Rather than end the debate over artificial means of contraception once and for all, the encyclical letter Humane Vitae only energized the debate when it appeared in 1968, and that debate continues to this day. Janet E. Smith presents a comprehensive review of this issue from a philosophical and theological perspective. Tracing the emergence of the debate from the mid-1960s and reviewing the documents from the Special Papl Commission established to advise Pope Paul VI, Smith also examines the Catholic Church's position on marriage, which provides context for its condemnation of contraception.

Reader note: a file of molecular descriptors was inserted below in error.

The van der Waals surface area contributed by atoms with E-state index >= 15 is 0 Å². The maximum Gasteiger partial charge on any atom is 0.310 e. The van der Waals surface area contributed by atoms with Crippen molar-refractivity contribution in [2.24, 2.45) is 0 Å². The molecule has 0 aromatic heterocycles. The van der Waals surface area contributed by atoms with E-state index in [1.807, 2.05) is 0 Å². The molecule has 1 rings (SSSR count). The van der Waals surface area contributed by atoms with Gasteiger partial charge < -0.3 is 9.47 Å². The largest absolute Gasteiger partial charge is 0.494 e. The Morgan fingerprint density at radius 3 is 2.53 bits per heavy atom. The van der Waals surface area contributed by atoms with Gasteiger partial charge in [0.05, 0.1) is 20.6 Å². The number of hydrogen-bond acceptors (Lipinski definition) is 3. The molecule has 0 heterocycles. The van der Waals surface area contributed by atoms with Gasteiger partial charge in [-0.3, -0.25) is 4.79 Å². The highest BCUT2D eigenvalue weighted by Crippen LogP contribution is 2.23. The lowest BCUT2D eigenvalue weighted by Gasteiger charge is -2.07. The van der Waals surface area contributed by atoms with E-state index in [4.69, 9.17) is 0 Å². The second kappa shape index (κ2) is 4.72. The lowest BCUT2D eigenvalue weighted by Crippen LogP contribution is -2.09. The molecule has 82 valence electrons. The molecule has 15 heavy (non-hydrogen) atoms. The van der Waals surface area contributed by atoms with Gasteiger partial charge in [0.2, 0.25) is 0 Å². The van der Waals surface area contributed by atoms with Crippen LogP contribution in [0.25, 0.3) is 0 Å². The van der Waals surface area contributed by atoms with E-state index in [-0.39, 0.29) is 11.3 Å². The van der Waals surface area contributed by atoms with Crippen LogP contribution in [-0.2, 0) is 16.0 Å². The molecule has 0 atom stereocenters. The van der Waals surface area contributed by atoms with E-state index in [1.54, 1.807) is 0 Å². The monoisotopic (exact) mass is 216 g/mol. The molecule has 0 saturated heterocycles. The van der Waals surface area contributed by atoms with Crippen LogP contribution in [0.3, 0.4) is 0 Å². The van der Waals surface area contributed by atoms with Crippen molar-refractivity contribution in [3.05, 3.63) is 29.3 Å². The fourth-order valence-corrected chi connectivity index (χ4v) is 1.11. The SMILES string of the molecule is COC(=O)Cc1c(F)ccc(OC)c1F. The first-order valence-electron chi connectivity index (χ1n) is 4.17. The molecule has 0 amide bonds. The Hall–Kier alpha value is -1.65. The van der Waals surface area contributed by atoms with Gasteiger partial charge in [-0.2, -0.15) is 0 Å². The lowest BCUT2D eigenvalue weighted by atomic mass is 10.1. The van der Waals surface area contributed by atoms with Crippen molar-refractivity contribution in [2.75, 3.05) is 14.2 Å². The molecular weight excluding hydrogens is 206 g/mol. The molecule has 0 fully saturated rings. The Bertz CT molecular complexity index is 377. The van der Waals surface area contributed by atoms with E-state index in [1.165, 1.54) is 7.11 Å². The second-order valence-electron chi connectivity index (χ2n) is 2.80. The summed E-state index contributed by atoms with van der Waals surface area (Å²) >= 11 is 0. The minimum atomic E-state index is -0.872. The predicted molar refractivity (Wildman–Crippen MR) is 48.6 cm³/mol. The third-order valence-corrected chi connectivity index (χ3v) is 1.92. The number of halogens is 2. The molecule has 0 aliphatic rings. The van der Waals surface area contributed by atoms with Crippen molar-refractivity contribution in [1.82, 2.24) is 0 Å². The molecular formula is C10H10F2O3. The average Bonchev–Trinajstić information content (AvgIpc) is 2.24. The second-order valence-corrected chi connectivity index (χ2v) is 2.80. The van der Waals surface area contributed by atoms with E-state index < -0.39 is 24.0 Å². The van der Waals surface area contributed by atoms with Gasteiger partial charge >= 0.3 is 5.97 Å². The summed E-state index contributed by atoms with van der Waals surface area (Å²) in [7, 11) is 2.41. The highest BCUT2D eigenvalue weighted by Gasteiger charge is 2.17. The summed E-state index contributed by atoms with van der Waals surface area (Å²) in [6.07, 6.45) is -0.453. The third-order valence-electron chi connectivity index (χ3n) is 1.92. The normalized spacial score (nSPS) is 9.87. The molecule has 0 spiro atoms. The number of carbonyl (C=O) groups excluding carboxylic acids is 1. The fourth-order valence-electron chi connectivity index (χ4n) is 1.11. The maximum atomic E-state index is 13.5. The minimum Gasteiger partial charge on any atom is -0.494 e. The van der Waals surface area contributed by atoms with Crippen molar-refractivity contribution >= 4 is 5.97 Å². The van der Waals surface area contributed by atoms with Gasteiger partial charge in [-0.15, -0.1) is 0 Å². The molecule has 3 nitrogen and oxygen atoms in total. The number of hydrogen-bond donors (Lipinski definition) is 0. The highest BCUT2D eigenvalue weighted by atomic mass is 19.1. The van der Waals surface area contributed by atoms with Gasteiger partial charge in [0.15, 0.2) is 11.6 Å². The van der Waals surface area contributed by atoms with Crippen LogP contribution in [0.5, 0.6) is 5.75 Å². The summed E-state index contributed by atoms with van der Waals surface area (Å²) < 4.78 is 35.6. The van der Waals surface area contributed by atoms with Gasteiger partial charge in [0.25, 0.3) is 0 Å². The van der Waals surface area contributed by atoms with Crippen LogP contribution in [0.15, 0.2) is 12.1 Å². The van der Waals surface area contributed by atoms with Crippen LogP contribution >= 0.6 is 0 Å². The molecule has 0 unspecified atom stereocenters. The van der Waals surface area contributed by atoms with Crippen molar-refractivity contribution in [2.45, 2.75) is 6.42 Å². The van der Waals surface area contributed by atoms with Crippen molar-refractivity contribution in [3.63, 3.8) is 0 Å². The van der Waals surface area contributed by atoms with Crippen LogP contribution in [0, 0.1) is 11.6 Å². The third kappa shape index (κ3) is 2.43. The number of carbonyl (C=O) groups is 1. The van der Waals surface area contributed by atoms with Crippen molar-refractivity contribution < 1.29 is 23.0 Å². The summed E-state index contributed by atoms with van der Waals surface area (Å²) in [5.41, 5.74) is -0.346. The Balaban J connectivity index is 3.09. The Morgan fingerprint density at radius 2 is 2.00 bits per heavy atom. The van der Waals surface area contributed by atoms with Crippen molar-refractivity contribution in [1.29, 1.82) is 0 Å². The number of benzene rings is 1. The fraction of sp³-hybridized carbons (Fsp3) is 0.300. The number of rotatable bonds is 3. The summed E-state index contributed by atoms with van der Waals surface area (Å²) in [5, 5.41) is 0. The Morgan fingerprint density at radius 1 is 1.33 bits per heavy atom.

Janet E. Smith is assistant professor of philosophy at the University of Dallas. She has published articles in such journals as The Thomist, International Philosophical Quarterly, and The New Scholasticism
Pages:xvi, 425 pages
1. Birth control, Religious aspects, Catholic Church
2. Catholic Church, Pope (1963-1978 : Paul VI), Humanae vitae